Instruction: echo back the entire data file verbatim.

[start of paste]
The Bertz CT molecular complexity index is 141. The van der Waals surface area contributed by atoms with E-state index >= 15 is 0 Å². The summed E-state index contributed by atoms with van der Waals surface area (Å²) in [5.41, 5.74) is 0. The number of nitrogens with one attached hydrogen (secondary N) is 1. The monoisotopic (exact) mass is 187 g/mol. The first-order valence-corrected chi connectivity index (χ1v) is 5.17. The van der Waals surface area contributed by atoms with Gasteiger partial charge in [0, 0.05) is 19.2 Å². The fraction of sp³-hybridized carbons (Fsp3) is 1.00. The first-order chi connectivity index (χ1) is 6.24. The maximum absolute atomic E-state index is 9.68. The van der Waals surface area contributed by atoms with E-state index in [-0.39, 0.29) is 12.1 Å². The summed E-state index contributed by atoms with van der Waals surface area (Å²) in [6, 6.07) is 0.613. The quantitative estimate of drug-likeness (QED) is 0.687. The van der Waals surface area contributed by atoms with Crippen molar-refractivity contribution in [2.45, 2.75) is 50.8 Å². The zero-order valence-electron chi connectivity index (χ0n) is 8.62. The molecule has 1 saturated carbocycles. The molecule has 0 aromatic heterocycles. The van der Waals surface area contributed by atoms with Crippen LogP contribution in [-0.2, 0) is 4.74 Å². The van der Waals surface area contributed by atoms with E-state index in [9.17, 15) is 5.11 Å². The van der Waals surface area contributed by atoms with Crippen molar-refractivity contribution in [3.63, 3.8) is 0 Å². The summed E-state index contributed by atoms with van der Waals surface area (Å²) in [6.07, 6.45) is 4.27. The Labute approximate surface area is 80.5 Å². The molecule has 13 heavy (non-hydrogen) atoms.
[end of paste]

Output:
The Bertz CT molecular complexity index is 141. The van der Waals surface area contributed by atoms with E-state index >= 15 is 0 Å². The summed E-state index contributed by atoms with van der Waals surface area (Å²) in [5.41, 5.74) is 0. The number of nitrogens with one attached hydrogen (secondary N) is 1. The monoisotopic (exact) mass is 187 g/mol. The first-order valence-corrected chi connectivity index (χ1v) is 5.17. The van der Waals surface area contributed by atoms with Gasteiger partial charge in [0, 0.05) is 19.2 Å². The fraction of sp³-hybridized carbons (Fsp3) is 1.00. The first-order chi connectivity index (χ1) is 6.24. The maximum absolute atomic E-state index is 9.68. The van der Waals surface area contributed by atoms with E-state index in [-0.39, 0.29) is 12.1 Å². The summed E-state index contributed by atoms with van der Waals surface area (Å²) in [6, 6.07) is 0.613. The quantitative estimate of drug-likeness (QED) is 0.687. The van der Waals surface area contributed by atoms with Crippen molar-refractivity contribution in [2.45, 2.75) is 50.8 Å². The zero-order valence-electron chi connectivity index (χ0n) is 8.62. The molecule has 1 saturated carbocycles. The molecule has 0 aromatic heterocycles. The van der Waals surface area contributed by atoms with Crippen LogP contribution in [-0.2, 0) is 4.74 Å². The van der Waals surface area contributed by atoms with E-state index in [9.17, 15) is 5.11 Å². The van der Waals surface area contributed by atoms with Crippen molar-refractivity contribution in [3.63, 3.8) is 0 Å². The summed E-state index contributed by atoms with van der Waals surface area (Å²) in [6.07, 6.45) is 4.27. The Labute approximate surface area is 80.5 Å². The molecule has 13 heavy (non-hydrogen) atoms.